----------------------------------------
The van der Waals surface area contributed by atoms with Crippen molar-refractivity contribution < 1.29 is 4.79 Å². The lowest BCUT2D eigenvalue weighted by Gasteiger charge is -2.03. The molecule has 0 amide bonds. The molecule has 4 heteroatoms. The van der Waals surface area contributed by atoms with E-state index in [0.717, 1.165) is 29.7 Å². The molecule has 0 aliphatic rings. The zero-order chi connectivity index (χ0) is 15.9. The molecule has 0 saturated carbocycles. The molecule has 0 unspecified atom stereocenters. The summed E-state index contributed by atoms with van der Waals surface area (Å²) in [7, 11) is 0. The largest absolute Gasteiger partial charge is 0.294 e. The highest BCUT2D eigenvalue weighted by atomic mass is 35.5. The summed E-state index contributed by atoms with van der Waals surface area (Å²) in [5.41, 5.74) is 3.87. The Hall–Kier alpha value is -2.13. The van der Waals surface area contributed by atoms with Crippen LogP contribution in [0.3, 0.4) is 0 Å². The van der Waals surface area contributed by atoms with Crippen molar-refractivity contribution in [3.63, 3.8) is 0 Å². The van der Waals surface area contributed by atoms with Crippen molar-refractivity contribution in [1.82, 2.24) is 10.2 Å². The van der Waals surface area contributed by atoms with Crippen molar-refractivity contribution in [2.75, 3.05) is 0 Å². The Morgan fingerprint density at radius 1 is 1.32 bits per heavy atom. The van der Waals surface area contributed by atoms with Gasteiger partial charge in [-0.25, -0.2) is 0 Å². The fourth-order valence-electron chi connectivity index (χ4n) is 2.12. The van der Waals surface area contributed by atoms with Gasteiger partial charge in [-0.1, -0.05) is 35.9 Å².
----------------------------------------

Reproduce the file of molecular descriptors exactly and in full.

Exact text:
The van der Waals surface area contributed by atoms with Crippen molar-refractivity contribution < 1.29 is 4.79 Å². The lowest BCUT2D eigenvalue weighted by Gasteiger charge is -2.03. The molecule has 0 amide bonds. The molecule has 4 heteroatoms. The van der Waals surface area contributed by atoms with E-state index in [0.717, 1.165) is 29.7 Å². The molecule has 0 aliphatic rings. The zero-order chi connectivity index (χ0) is 15.9. The molecule has 0 saturated carbocycles. The molecule has 0 unspecified atom stereocenters. The summed E-state index contributed by atoms with van der Waals surface area (Å²) in [7, 11) is 0. The largest absolute Gasteiger partial charge is 0.294 e. The highest BCUT2D eigenvalue weighted by atomic mass is 35.5. The summed E-state index contributed by atoms with van der Waals surface area (Å²) in [5.41, 5.74) is 3.87. The Hall–Kier alpha value is -2.13. The van der Waals surface area contributed by atoms with Crippen LogP contribution in [0.3, 0.4) is 0 Å². The van der Waals surface area contributed by atoms with Crippen molar-refractivity contribution in [3.63, 3.8) is 0 Å². The van der Waals surface area contributed by atoms with Crippen molar-refractivity contribution in [1.82, 2.24) is 10.2 Å². The van der Waals surface area contributed by atoms with Crippen molar-refractivity contribution in [2.75, 3.05) is 0 Å². The Morgan fingerprint density at radius 1 is 1.32 bits per heavy atom. The van der Waals surface area contributed by atoms with Gasteiger partial charge in [-0.25, -0.2) is 0 Å². The fourth-order valence-electron chi connectivity index (χ4n) is 2.12. The van der Waals surface area contributed by atoms with Gasteiger partial charge in [-0.1, -0.05) is 35.9 Å².